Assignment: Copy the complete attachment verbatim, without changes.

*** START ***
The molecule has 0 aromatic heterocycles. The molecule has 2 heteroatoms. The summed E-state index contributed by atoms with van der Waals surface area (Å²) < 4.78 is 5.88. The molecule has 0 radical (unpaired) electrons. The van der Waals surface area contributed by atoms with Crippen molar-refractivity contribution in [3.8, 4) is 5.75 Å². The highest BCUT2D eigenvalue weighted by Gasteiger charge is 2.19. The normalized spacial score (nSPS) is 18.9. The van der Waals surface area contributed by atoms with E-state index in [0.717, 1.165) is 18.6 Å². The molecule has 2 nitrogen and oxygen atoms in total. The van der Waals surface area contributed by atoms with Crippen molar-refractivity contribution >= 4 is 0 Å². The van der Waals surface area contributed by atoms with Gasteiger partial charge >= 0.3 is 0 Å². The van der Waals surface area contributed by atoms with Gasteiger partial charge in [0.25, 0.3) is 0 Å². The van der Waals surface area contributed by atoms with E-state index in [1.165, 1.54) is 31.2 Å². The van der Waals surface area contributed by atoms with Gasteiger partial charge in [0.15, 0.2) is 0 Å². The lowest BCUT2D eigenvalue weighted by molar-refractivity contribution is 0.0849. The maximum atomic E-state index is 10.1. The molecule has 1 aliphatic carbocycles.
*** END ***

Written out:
The molecule has 0 aromatic heterocycles. The molecule has 2 heteroatoms. The summed E-state index contributed by atoms with van der Waals surface area (Å²) < 4.78 is 5.88. The molecule has 0 radical (unpaired) electrons. The van der Waals surface area contributed by atoms with Crippen molar-refractivity contribution in [3.8, 4) is 5.75 Å². The highest BCUT2D eigenvalue weighted by Gasteiger charge is 2.19. The normalized spacial score (nSPS) is 18.9. The van der Waals surface area contributed by atoms with E-state index in [0.717, 1.165) is 18.6 Å². The molecule has 2 nitrogen and oxygen atoms in total. The van der Waals surface area contributed by atoms with Crippen molar-refractivity contribution >= 4 is 0 Å². The van der Waals surface area contributed by atoms with Gasteiger partial charge >= 0.3 is 0 Å². The van der Waals surface area contributed by atoms with Gasteiger partial charge in [0.25, 0.3) is 0 Å². The van der Waals surface area contributed by atoms with E-state index in [1.165, 1.54) is 31.2 Å². The van der Waals surface area contributed by atoms with Gasteiger partial charge in [0.15, 0.2) is 0 Å². The lowest BCUT2D eigenvalue weighted by molar-refractivity contribution is 0.0849. The maximum atomic E-state index is 10.1. The molecule has 1 aliphatic carbocycles.